Hack Squats Are Dragging Me Down

barbell hack squat
Photo credit: workoutplan.com

Today, I really, really struggled with my hack squats. They’re always heavy, but given my relatively successful performance on Monday, I was shocked to find that even pulling the weight up off the floor practically pulled me down to my knees. I wasn’t sure I’d be able to do all five sets and by that fifth set, I was in survival mode, just trying to complete the five reps and be done.

I thought maybe my Long Suffering Wife (LSW) was right and I was overtraining. I thought about completing this sixth week of my 12-week trial and then dialing down the frequency to two lifting sessions per week.

But what if I’ve hit a wall in terms of lifting in a fasted state?

Since I wake up no later than 4 a.m. to be at the gym by 5, I typically just drink a glass of water and a cup of coffee before exercising. If I feel any hunger pangs, they vanish the instant I start lifting.

I wonder though, with the increased demand for energy that pulling 205 pounds off the floor requires, if I need to start eating something before working out?

This occurred to me when I was reading Lethally Fit’s blog post about ADF or “Alternate Day Fasting”.

I do find that I can’t do heavy lifting on my fast days. I just don’t have the energy for it. So I do my heavy lifting on my feast days, and save the fasting days for smaller, non-compound exercises. This works well.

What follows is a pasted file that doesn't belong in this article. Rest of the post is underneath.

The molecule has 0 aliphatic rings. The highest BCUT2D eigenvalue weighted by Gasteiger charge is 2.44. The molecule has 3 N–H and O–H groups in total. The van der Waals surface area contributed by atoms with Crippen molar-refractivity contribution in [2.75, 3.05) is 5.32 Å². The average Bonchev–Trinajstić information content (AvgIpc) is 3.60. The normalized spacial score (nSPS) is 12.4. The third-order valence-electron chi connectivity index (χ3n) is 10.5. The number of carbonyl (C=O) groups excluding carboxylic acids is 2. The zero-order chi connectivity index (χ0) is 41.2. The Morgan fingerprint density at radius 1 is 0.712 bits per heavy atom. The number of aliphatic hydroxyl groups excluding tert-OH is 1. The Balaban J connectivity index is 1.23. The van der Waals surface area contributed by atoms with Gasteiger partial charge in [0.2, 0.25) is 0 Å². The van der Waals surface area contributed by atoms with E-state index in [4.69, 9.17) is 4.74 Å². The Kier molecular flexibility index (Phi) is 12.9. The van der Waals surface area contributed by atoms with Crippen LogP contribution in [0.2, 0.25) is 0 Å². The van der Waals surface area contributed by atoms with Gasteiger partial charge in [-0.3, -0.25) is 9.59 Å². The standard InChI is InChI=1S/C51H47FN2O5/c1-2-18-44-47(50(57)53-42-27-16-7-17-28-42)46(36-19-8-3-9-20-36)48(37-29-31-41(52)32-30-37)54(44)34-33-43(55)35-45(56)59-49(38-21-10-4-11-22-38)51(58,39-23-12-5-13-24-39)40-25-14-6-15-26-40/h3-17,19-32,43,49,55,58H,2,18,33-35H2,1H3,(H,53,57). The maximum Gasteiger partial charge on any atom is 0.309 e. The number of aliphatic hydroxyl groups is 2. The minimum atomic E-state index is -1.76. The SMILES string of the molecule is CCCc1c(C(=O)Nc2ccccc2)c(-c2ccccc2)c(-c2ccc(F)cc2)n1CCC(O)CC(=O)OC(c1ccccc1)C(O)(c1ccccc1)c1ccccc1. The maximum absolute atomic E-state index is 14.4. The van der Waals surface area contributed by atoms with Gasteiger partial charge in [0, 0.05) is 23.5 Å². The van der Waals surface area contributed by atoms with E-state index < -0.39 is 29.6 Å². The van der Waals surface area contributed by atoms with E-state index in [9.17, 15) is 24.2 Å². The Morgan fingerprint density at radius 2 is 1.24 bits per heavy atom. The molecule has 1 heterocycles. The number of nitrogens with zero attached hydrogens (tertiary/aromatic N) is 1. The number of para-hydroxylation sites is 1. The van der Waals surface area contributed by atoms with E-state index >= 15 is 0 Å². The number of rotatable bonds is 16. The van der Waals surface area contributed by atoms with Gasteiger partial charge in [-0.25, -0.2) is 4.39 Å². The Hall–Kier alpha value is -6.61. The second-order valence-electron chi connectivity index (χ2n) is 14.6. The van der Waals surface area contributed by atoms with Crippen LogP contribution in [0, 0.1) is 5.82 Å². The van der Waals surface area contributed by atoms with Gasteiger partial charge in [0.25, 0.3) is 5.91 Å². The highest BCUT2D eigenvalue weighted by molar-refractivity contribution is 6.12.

If you look at what she lifts (click the link above), you can see that in most areas, she is stronger than I am. I can only lift more than she can with the bench press and bent over rows. For everything else, “Lethally” far exceeds my current limits.

Speaking of which, since I managed to survive hack squats and push through the rest of my workout, I might as well share the details with you. Between sets, I rested from 90 to 120 seconds, and on a few occasions, pushed the rest out to around 2 1/2 minutes. For bench presses, rows, and triceps extensions, I got away with resting between 60 and 90 seconds since they aren’t so exhausting.

Barbell Hack Squats 5×5

5x 145lbs/65.77kg (warm up)
5x 145lbs/65.77kg (warm up)
5x 205lbs/92.98kg
5x 205lbs/92.98kg
5x 205lbs/92.98kg
5x 205lbs/92.98kg
5x 205lbs/92.98kg

bench press
Photo credit: background-kid.com

Barbell Bench Press 5×5

5x 135lbs/61.23kg (warm up)
5x 135lbs/61.23kg (warm up)
5x 160lbs/72.57kg
5x 160lbs/72.57kg
5x 160lbs/72.57kg
5x 160lbs/72.57kg
5x 160lbs/72.57kg

Barbell Bent Over Rows 5×5

5x 135lbs/61.23kg (warm up)
5x 160lbs/72.57kg
5x 160lbs/72.57kg
5x 160lbs/72.57kg
5x 160lbs/72.57kg
5x 160lbs/72.57kg

Cable Triceps Extension w/Rope Attachment 3×8

8x 50lbs/22.67kg (warm up)
8x 75lbs/34.01kg
8x 75lbs/34.01kg
8x 75lbs/34.01kg

Overhand Grip Pull ups 3×5-8 (bodyweight)

5x
5x
3x

Underhand Grip Body Hang w/Shoulders Engaged (bodyweight)

x30 seconds

As you can see, I hit my goals for hack squats, but I’m sure my form wasn’t pretty. Especially for that last set, I doubt I always got my thighs down to completely parallel with the floor. My quads and hams were really complaining and I just wanted to be done and “rest” during my bench press.